Over the century from 1895 to 1999, we can measure the impact of biennials on themselves, and on the emergence of increasingly social forms of contemporary art. I argue that in their inheritance from world’s (and national) fairs, biennials were engines for the transfer of fairs’ “festal apparatus” to the centre of contemporary art itself. In particular, I will review the historical case of the collaborative group Oreste in the 1999 Venice Biennale, in which “relational art” (introduced in 1993 by one of the “Aperto” curators, Nicolas Bourriaud) was further tested in the biennial context. Marking the shift from boat transport, xerox machines, and snail mail to novel infrastructures called email, listservs, and the “World Wide Web,” the Oreste collective created a transnational network bringing over 100 artists to Venice, and connecting virtually with more than 500 artists world-wide. This little-known group had no stylistic coherence or “ism” to proclaim; instead, they had a loose aesthetic agenda celebrating events, networks, and increasingly social forms of art, often staged in “Spazio Oreste.” This they claimed from the edge of the Central pavilion where the traditional nationalist building had been punctured in 1952 for a terrace garden designed by Carlo Scarpa, symbolically marking the rehabilitation of edifice and event after the years of fascism. We can understand something crucial about twenty-first century biennial culture, by examining how local artists created a global network to localize an “artway of thinking” at the millennial turn.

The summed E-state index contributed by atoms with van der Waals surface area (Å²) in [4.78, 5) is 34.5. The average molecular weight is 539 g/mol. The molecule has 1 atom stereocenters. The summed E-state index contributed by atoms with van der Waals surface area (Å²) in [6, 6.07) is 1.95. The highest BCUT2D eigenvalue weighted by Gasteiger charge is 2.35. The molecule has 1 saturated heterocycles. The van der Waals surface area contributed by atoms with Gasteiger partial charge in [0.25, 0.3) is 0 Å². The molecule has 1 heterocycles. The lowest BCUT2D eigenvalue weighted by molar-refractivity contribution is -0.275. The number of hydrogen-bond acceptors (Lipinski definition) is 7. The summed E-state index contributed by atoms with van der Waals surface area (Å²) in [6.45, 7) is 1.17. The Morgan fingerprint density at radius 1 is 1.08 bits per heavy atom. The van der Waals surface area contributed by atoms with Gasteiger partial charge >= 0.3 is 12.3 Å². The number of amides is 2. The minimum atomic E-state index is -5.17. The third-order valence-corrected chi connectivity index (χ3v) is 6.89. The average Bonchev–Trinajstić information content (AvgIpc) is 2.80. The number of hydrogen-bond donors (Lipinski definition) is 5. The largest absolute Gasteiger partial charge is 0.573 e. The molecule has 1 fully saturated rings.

Copyright (c) 2020 Caroline A. Jones
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